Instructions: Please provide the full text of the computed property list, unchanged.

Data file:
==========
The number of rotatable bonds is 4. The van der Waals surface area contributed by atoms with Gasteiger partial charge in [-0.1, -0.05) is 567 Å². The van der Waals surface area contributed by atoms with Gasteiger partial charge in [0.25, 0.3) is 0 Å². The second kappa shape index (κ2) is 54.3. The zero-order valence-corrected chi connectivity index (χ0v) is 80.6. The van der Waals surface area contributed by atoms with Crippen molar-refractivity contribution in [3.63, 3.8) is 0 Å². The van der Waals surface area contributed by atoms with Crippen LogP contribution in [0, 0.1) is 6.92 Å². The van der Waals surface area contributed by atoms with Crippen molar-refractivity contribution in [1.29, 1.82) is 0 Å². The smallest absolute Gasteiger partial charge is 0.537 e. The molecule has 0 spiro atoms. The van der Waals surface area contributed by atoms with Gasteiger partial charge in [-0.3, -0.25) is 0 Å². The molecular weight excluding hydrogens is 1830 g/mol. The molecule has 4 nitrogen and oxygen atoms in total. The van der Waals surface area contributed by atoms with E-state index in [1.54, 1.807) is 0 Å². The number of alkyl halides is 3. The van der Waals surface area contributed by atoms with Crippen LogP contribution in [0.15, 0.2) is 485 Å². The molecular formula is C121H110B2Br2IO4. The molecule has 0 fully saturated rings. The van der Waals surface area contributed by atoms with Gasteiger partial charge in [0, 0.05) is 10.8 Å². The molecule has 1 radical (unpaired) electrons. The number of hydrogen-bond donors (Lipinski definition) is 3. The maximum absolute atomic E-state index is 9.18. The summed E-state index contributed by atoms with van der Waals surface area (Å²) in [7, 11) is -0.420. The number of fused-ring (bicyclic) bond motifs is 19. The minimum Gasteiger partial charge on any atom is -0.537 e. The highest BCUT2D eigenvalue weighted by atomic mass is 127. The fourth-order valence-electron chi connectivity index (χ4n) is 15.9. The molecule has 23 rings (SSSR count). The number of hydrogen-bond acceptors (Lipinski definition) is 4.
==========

The number of rotatable bonds is 4. The van der Waals surface area contributed by atoms with Gasteiger partial charge in [-0.1, -0.05) is 567 Å². The van der Waals surface area contributed by atoms with Gasteiger partial charge in [0.25, 0.3) is 0 Å². The second kappa shape index (κ2) is 54.3. The zero-order valence-corrected chi connectivity index (χ0v) is 80.6. The van der Waals surface area contributed by atoms with Crippen molar-refractivity contribution in [3.63, 3.8) is 0 Å². The van der Waals surface area contributed by atoms with Crippen LogP contribution in [0, 0.1) is 6.92 Å². The van der Waals surface area contributed by atoms with Crippen molar-refractivity contribution in [1.29, 1.82) is 0 Å². The smallest absolute Gasteiger partial charge is 0.537 e. The molecule has 0 spiro atoms. The van der Waals surface area contributed by atoms with Gasteiger partial charge in [-0.3, -0.25) is 0 Å². The molecular weight excluding hydrogens is 1830 g/mol. The molecule has 4 nitrogen and oxygen atoms in total. The van der Waals surface area contributed by atoms with E-state index in [1.54, 1.807) is 0 Å². The number of alkyl halides is 3. The van der Waals surface area contributed by atoms with Crippen LogP contribution in [0.15, 0.2) is 485 Å². The molecular formula is C121H110B2Br2IO4. The molecule has 0 fully saturated rings. The van der Waals surface area contributed by atoms with Gasteiger partial charge in [0, 0.05) is 10.8 Å². The molecule has 1 radical (unpaired) electrons. The number of hydrogen-bond donors (Lipinski definition) is 3. The maximum absolute atomic E-state index is 9.18. The summed E-state index contributed by atoms with van der Waals surface area (Å²) in [7, 11) is -0.420. The number of fused-ring (bicyclic) bond motifs is 19. The minimum Gasteiger partial charge on any atom is -0.537 e. The highest BCUT2D eigenvalue weighted by atomic mass is 127. The fourth-order valence-electron chi connectivity index (χ4n) is 15.9. The molecule has 23 rings (SSSR count). The number of hydrogen-bond acceptors (Lipinski definition) is 4.